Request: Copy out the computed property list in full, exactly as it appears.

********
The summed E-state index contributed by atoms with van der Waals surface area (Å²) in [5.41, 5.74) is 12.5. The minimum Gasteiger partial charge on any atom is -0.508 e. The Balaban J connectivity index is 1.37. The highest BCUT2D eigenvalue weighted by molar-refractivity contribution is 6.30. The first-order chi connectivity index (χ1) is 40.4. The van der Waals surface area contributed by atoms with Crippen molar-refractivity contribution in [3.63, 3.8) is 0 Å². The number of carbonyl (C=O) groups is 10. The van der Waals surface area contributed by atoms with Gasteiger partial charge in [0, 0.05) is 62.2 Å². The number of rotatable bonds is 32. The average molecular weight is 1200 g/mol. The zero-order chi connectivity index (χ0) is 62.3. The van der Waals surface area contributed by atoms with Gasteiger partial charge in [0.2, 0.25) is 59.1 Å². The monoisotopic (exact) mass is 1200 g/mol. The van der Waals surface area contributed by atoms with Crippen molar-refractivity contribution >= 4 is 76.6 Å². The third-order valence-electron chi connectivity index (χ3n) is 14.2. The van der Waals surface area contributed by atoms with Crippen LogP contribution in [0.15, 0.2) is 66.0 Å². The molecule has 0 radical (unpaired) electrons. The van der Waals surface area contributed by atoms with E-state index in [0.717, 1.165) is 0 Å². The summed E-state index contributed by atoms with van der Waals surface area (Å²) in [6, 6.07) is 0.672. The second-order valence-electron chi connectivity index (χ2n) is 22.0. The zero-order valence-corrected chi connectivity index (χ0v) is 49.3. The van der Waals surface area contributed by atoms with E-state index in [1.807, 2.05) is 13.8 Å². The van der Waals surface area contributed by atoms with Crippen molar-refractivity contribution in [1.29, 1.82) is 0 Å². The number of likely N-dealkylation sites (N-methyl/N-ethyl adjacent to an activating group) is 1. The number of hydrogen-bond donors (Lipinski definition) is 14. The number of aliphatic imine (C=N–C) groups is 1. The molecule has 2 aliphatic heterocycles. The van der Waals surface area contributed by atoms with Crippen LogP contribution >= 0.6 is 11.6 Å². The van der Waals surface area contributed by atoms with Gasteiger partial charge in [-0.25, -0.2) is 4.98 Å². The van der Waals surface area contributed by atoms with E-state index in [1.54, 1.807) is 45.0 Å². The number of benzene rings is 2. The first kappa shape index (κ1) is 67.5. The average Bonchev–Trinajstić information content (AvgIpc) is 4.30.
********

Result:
The summed E-state index contributed by atoms with van der Waals surface area (Å²) in [5.41, 5.74) is 12.5. The minimum Gasteiger partial charge on any atom is -0.508 e. The Balaban J connectivity index is 1.37. The highest BCUT2D eigenvalue weighted by molar-refractivity contribution is 6.30. The first-order chi connectivity index (χ1) is 40.4. The van der Waals surface area contributed by atoms with Crippen molar-refractivity contribution in [3.63, 3.8) is 0 Å². The number of carbonyl (C=O) groups is 10. The van der Waals surface area contributed by atoms with Gasteiger partial charge in [0, 0.05) is 62.2 Å². The number of rotatable bonds is 32. The average molecular weight is 1200 g/mol. The zero-order chi connectivity index (χ0) is 62.3. The van der Waals surface area contributed by atoms with Gasteiger partial charge in [0.2, 0.25) is 59.1 Å². The monoisotopic (exact) mass is 1200 g/mol. The van der Waals surface area contributed by atoms with Crippen molar-refractivity contribution >= 4 is 76.6 Å². The third-order valence-electron chi connectivity index (χ3n) is 14.2. The van der Waals surface area contributed by atoms with Crippen LogP contribution in [0.15, 0.2) is 66.0 Å². The molecule has 0 radical (unpaired) electrons. The van der Waals surface area contributed by atoms with E-state index in [0.717, 1.165) is 0 Å². The summed E-state index contributed by atoms with van der Waals surface area (Å²) in [6, 6.07) is 0.672. The second-order valence-electron chi connectivity index (χ2n) is 22.0. The zero-order valence-corrected chi connectivity index (χ0v) is 49.3. The van der Waals surface area contributed by atoms with E-state index in [1.807, 2.05) is 13.8 Å². The van der Waals surface area contributed by atoms with Crippen molar-refractivity contribution in [1.29, 1.82) is 0 Å². The number of likely N-dealkylation sites (N-methyl/N-ethyl adjacent to an activating group) is 1. The number of hydrogen-bond donors (Lipinski definition) is 14. The number of aliphatic imine (C=N–C) groups is 1. The molecule has 2 aliphatic heterocycles. The van der Waals surface area contributed by atoms with Crippen LogP contribution >= 0.6 is 11.6 Å². The van der Waals surface area contributed by atoms with Gasteiger partial charge in [-0.25, -0.2) is 4.98 Å². The van der Waals surface area contributed by atoms with E-state index in [1.54, 1.807) is 45.0 Å². The number of benzene rings is 2. The first kappa shape index (κ1) is 67.5. The average Bonchev–Trinajstić information content (AvgIpc) is 4.30.